A well-tanned Glenn Gould is sitting in his usual spot, on a bench in front of CBC headquarters on Front Street in Toronto. I decide to join him for a few minutes, hoping for a few pearls of wisdom. Gould only stares but has nothing to say. The iconic musical genius is completely motionless. I tell him I am preparing to interview Ralph Benmergui, who is making his way back to the CBC airwaves, after a 13-year absence.
I make a few last-minute edits to my list of questions, flatten my hair and take a few deep breaths. I then stand up and look one last time at my stoic bronzed mentor. He is still silent and frozen, giving the great Marcel Marceau a run for his money. In an attempt at humour I say, “Mr. Gould, not that you don’t deserve the rest, but you might want to get up and circle the building just to avoid possible blood clotting.”
His face finally creases with a half smile and he says, “Give my best to Ralph.”
I always enjoy walking into the architecturally savvy CBC atrium. I have been a guest on more than a few shows here over the years. I have lectured at TV and film school half a dozen times. I have stopped by to interview such luminaries as Don Cherry, Ron MacLean – and even chatted up the king of duct tape, Red Green. Admittedly, I have also stopped by the atrium to loiter my way through a harsh winter storm or two.
But today I am here to welcome back and document the return of Benmergui to CBC’s airwaves.
Not wasting any time, I take out my pocket radio and turn to CBC Radio One, hoping to catch the tail end of his first show back. As I work my way through the FM dial, I finally hear the inimitable smoky, nasal resonance of the Gemini-nominated host. He is just wrapping up a phone call from a woman from Western Canada. Before the call ends she says, “We missed hearing your voice Ralph, I hope you come back for good.”
No doubt this is a sentiment echoed by many Canadians who have followed Benmergui’s ascendancy from reserved, tentative host to pithy, master of his craft.
But never mind how the listeners feel, the real question is: How does Ralph feel to be back here, back in the building where he cut his teeth as co-host of CBC’s flagship news magazine Midday? To be back in the building where he fell flat on his face, enduring an almost apocalyptic media storm, as Friday Night! with Ralph Benmergui fell to the wayside, after one season. Back in the building where he garnered five Gemini nominations and countless accolades for his perspicacious interviewing ability.
At last, Benmergui appears, jetting out through the security turnstiles like a spry rookie. He wears the complex emotions of the prodigal son, who has partaken in life’s many earthly splendours, learned his lessons and returned home a better man. He puts his cell in his pocket and walks over to me, shakes my hand, looks me in the eye and warmly smiles.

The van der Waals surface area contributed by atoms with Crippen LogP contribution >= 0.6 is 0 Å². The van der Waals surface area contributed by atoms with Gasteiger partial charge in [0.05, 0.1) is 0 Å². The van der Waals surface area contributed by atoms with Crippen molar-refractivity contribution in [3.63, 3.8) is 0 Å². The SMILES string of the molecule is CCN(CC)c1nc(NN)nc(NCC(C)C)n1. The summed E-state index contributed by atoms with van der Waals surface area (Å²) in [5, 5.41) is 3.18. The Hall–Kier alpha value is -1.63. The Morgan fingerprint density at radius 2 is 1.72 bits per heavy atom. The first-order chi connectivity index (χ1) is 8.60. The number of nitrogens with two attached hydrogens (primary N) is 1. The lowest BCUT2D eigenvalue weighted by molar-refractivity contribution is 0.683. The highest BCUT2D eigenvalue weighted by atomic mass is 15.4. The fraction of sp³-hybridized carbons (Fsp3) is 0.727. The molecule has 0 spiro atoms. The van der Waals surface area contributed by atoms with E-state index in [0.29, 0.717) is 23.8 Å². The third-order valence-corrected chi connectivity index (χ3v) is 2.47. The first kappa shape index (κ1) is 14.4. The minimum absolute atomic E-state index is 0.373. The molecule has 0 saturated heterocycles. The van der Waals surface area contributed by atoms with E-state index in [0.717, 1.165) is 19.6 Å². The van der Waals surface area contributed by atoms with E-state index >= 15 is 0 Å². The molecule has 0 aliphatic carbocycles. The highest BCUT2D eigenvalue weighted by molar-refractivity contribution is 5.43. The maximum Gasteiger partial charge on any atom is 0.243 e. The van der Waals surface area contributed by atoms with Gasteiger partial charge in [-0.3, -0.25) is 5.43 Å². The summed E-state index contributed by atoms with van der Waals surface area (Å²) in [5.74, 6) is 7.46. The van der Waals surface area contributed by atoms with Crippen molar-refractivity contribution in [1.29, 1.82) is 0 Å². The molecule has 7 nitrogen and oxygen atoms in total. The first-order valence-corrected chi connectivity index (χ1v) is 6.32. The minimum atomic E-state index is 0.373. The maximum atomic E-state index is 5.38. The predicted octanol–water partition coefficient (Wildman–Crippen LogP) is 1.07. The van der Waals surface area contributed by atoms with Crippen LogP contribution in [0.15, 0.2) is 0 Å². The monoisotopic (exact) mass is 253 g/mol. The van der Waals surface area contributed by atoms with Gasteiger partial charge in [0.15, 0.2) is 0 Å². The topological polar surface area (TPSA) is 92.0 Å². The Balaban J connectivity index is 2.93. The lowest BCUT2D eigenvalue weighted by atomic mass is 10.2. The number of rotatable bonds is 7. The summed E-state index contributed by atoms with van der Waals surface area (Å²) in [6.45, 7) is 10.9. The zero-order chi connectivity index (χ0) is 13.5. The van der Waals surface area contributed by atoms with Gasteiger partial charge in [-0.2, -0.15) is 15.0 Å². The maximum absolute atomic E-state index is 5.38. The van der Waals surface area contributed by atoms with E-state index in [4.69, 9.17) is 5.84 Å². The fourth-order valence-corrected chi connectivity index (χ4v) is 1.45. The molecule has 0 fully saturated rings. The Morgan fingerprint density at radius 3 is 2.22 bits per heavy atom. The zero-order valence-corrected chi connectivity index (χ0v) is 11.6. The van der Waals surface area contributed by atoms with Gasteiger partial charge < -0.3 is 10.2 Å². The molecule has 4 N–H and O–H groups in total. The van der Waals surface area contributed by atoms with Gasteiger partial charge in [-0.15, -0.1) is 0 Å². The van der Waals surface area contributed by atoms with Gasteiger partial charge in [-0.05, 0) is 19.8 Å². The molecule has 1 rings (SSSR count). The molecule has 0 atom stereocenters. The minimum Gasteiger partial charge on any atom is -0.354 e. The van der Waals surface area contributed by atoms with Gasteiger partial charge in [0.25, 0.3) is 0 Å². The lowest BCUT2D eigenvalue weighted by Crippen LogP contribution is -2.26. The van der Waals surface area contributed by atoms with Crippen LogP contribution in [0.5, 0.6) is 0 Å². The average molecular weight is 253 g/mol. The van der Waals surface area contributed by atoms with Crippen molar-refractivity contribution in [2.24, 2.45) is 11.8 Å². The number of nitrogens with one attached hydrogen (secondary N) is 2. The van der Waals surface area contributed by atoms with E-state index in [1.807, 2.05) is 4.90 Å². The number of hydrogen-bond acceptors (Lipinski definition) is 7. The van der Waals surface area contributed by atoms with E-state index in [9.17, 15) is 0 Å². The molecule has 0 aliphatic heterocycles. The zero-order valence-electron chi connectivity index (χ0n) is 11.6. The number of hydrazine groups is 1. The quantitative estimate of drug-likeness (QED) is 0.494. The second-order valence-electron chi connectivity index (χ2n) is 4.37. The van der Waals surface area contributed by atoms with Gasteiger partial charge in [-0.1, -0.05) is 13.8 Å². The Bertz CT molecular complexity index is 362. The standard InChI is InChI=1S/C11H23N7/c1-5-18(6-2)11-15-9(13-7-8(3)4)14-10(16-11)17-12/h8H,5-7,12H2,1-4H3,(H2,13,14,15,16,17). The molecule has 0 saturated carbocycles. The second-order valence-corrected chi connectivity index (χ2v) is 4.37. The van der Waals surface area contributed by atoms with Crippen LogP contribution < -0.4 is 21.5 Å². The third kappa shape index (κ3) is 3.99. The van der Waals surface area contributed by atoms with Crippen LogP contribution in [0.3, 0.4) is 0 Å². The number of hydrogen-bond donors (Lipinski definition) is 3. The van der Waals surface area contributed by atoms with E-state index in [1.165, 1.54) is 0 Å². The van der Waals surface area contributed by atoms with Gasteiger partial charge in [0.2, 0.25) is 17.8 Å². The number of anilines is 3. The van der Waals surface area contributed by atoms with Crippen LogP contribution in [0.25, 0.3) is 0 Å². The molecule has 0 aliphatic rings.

We walk together to the lower level and grab a table at a nearby Starbucks. I ask him how it felt when CBC called him to guest host on Fresh Air, their popular weekend radio program. “Being back behind the microphone felt great,” Benmergui says. “So strange though to be back in this place where I spent so much of my life,” Benmergui confides.
Over the span of 35 years in broadcasting, Benmergui has seen it all: the hype, the hustle, the hoopla, the false promises and the fickle and ugly underbelly of an industry that will steal your soul and make no apology for it. Benmergui has weathered the storm – in fact he has weathered a cadre of high-impact weather systems. And he is here to tell the story. Even better, he has found peace.
He credits much of his new-found serenity to his recent move to Hamilton, Ont. “Change is never easy but it has been good. The Jewish community in Hamilton has welcomed my family and me with open arms. The hospitality of this hard-working town has been incredible,” he says.
Shortly after arriving in Hamilton, Benmergui was offered to lead spiritual workshops at Anshe Shalom, the oldest Reform shul in Canada. “Spirituality and Judaism are two big components of my life. To be able to guide and inspire the spiritual journey of other Jews is a privilege and an honour,” says Benmergui with a solemn look in his eye.
Benmergui has found a refractive lens for his Judaism in the arms of Jewish Renewal, a movement which endeavours to reinvigorate modern Judaism with kabbalistic, chassidic and musical practices.
One of its central ideas is that we need a new definition of productivity, efficiency and rationality. Jewish Renewal says that institutions and social practices should be judged efficient or productive not only to the extent that they maximize wealth and power, but also to the extent that they maximize our capacities to be loving and caring, ethically/ecologically sensitive, towards other human beings and the universe.
I shake hands with him and thank him for allowing me to spend some time with him on his first day back at the Mother Corp. He insists on walking me from the downstairs food court, right to the main entrance. He asks me if I need a drink or something for the ride home, as if we are standing in his own kitchen, a few feet away from the fridge. He instinctively knows how to make his guest feel at home. Perhaps that is the source of his enduring appeal: Jewish hospitality.
As I make a final push through the double doors of the CBC, to the honking horns of Front Street, I hear him yell from the distance, “Hey, tell Gould to stop whistling at the pretty ladies.”
Ieden Wall is an award-winning producer, TV host and journalist, living in Toronto.